Despite recent obstacles the country has faced from flooding and droughts, as Ethiopia continues to develop, pioneers in education are building an improved system of schools that are making education more accessible and current. Whether it’s the new technology education movement initiated by Hiruy Amanuel or a series of “Thinking Schools” being developed by the Tigray Development Association and other partners, education in Ethiopia is undergoing a significant transformation.
Leaders hope that a more educated population will be part of a growing and diversified economic sector as well as ongoing advancement of a country that has become one of the most impoverished in the world. Thinking Schools first entered the Ethiopian educational landscape around 2009, when Robert Price and Bereket Aweke began offering training in the Thinking Schools’ philosophy and practice to Ethiopian educators in Addis Ababa.
About Thinking Schools
Thinking Schools is a learner-centered approach that focuses on providing a strong foundation in reading, math, writing, arts, science, and other subjects. The curriculum uses tools such as reflective questioning, visual mapping, and ongoing assessments and promotes collaboration, creativity, and innovation in the classroom.
Thinking Schools Ethiopia is part of an international collaboration that works toward “bidirectional development,” a model that teaches students to recognize their own capacity to help others and to understand that ideas and innovation come from within from people all over the world. The methodology also is being implemented in Malaysia, Norway, South Africa, Brazil, and the United Kingdom.
The Introduction of Thinking Schools in Ethiopia
In Ethiopia, Thinking Schools is being introduced in phases. In 2011, phase one began as more than two thousand educators gathered for workshops led by educational experts, school leaders, government officials, and representatives from other complementary agencies. The trainings were then extended to regional events for leadership teams from the 37 model schools located across Ethiopia’s seven zonal administrations.
In phase two, training was conducted for “Trainers of Trainers” (ToT) from each of the model schools. The ToTs then helped lead two-day workshops, which were held for school staffs in three regions in Ethiopia. The effort transferred the Thinking Schools model to all educators in the model schools, and at the end of the two days some staffs had created plans to implement Thinking Schools methodology into their schools.
In the spring of 2016, Thinking Schools Ethiopia began phase three of implementation with visits to schools in the Tigray region. Leaders supported whole-school implementation of Thinking Schools, including helping the schools create Thinking Maps, begin using collaborative learning methods, and build community. Each visit typically included professional development sessions for staff members, work with the ToTs, demonstrations of student lessons, and meetings with school leaders.
Here are more details about recent site visits in the Tigray region:
Menkere Primary School
Thinking Schools leaders found a need for more professional development for the almost 30 teachers who are using Thinking Schools methodology in their classrooms. Thinking Schools Ethiopian trainer Atsede Tsehayou showed the staff collegial coaching, where teachers observe a peer teach a short lesson.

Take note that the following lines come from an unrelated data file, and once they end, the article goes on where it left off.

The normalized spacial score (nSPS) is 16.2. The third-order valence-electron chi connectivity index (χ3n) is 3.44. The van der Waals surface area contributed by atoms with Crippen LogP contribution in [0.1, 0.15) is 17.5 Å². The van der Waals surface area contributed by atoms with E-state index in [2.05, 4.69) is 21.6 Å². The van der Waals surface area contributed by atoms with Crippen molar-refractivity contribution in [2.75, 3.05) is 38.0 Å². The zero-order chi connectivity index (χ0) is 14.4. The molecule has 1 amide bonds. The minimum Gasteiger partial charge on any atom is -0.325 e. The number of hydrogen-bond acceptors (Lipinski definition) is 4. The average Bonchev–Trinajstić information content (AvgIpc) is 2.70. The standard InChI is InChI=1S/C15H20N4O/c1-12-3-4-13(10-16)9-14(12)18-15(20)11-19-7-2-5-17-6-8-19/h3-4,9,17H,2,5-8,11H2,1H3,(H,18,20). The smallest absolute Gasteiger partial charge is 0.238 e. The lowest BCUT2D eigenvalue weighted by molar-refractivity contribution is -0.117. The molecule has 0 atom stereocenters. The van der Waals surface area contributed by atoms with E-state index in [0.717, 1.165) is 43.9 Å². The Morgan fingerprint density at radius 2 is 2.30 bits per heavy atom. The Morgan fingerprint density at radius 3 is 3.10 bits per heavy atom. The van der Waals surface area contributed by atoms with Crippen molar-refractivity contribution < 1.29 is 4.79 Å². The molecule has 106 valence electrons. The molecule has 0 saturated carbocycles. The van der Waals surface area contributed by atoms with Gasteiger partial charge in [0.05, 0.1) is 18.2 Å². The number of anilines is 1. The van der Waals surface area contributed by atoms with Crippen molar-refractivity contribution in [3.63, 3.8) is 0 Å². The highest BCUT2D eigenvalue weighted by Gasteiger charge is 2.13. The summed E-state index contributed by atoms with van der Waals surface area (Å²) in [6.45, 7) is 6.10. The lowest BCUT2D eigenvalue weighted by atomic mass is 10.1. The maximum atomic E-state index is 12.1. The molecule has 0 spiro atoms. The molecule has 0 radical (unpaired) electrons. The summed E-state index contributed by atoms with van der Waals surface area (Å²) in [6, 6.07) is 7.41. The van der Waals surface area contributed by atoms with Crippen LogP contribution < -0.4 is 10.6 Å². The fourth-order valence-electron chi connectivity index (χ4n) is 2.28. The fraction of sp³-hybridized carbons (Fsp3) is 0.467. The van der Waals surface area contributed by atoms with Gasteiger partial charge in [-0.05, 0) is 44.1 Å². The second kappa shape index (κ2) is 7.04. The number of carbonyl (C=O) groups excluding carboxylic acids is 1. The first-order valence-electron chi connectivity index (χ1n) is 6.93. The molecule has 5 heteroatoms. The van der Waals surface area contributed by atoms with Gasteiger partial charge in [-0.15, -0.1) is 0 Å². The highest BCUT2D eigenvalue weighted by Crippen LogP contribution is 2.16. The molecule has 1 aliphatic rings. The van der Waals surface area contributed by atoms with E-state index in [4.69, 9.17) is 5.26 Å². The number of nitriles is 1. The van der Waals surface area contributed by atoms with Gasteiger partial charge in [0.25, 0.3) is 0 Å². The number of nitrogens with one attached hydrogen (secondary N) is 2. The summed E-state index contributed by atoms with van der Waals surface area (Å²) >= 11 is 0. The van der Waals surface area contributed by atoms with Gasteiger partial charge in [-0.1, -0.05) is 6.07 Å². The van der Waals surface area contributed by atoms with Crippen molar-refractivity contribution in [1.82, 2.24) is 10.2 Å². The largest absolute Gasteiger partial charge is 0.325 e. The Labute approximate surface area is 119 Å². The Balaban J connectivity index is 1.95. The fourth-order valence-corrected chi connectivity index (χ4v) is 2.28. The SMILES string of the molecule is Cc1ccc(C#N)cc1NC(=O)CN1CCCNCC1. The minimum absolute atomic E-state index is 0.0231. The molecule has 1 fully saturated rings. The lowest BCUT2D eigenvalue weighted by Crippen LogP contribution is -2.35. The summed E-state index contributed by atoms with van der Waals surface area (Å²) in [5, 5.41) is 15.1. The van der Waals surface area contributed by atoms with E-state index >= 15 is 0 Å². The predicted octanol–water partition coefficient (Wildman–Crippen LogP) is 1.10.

The observers take notes on the high points of the lesson and, in a debriefing following the session, pose questions about it. Tsehayou also led the staff in a discussion of the research basis of visual tools used in Thinking Schools and gave a short overview of the principles of Thinking Schools Ethiopia.
Kalamino Special High School
A project of the Tigray Development Association, the school received on-site support from Thinking Schools Ethiopia. In February, trainers began partnering with Kalamino Special High School’s teachers to implement a Thinking Schools plan schoolwide and to document how it implemented factors such as student engagement, independent learning skills, communication skills, and literacy.
The school, which is located in the region’s capital of Mekelle, is a full-scholarship boarding secondary school that focuses on providing an outstanding education to high-achieving students. More than 600 of the school’s graduates have also graduated from institutes of higher learning, going on into careers in medicine, the sciences, engineering, and mathematics.
Zelalem Desta Elementary School
This institution, which was built in 1954, employs 27 teachers but had to call teachers out of retirement to make sure that all of its classrooms were staffed. Thinking Schools Ethiopia responded to the need for more trained teachers by offering professional development, collegial coaching, classroom demonstrations, and teacher briefing during its on-site visit.
Professional development and school visits continue to feed into Thinking Schools Ethiopia’s overall vision of an educational evolution. Dagim Melese, an educator in Addis Ababa, has called for a change of mindset in Ethiopian schools, where educators and students embrace the good habits and practices of pursuing an education and recognize its importance.
Student feedback shows that the Thinking Schools model is working, as some high school students have noted how Thinking Maps have helped them understand the material in their textbooks and motivated them to learn. As a result, students have become more willing to participate in class and more exited about learning.